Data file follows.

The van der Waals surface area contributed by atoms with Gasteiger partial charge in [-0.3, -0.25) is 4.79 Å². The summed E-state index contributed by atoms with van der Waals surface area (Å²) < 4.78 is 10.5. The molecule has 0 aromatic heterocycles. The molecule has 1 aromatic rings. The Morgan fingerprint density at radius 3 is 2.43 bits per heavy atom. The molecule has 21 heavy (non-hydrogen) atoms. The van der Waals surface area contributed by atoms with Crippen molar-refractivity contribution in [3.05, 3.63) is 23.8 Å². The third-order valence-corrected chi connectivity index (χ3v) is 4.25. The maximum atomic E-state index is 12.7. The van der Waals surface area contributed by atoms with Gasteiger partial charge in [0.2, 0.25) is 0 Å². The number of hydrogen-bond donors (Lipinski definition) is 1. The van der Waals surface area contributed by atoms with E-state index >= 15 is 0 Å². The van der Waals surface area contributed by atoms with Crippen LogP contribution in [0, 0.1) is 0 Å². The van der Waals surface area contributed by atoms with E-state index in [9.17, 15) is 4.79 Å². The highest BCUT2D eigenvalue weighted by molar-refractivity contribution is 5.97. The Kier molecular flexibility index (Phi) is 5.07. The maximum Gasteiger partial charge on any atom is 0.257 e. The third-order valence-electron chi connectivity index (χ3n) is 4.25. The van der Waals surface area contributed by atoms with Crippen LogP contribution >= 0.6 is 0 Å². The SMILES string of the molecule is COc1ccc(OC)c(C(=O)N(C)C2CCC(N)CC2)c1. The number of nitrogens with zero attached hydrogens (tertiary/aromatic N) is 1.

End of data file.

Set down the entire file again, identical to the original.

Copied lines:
The van der Waals surface area contributed by atoms with Gasteiger partial charge in [-0.3, -0.25) is 4.79 Å². The summed E-state index contributed by atoms with van der Waals surface area (Å²) < 4.78 is 10.5. The molecule has 0 aromatic heterocycles. The molecule has 1 aromatic rings. The Morgan fingerprint density at radius 3 is 2.43 bits per heavy atom. The molecule has 21 heavy (non-hydrogen) atoms. The van der Waals surface area contributed by atoms with Crippen molar-refractivity contribution in [3.05, 3.63) is 23.8 Å². The third-order valence-corrected chi connectivity index (χ3v) is 4.25. The maximum atomic E-state index is 12.7. The van der Waals surface area contributed by atoms with Gasteiger partial charge in [0.2, 0.25) is 0 Å². The number of hydrogen-bond donors (Lipinski definition) is 1. The van der Waals surface area contributed by atoms with E-state index >= 15 is 0 Å². The van der Waals surface area contributed by atoms with Crippen LogP contribution in [0, 0.1) is 0 Å². The van der Waals surface area contributed by atoms with E-state index in [9.17, 15) is 4.79 Å². The highest BCUT2D eigenvalue weighted by molar-refractivity contribution is 5.97. The Kier molecular flexibility index (Phi) is 5.07. The maximum Gasteiger partial charge on any atom is 0.257 e. The third-order valence-electron chi connectivity index (χ3n) is 4.25. The van der Waals surface area contributed by atoms with Crippen LogP contribution >= 0.6 is 0 Å². The SMILES string of the molecule is COc1ccc(OC)c(C(=O)N(C)C2CCC(N)CC2)c1. The number of nitrogens with zero attached hydrogens (tertiary/aromatic N) is 1.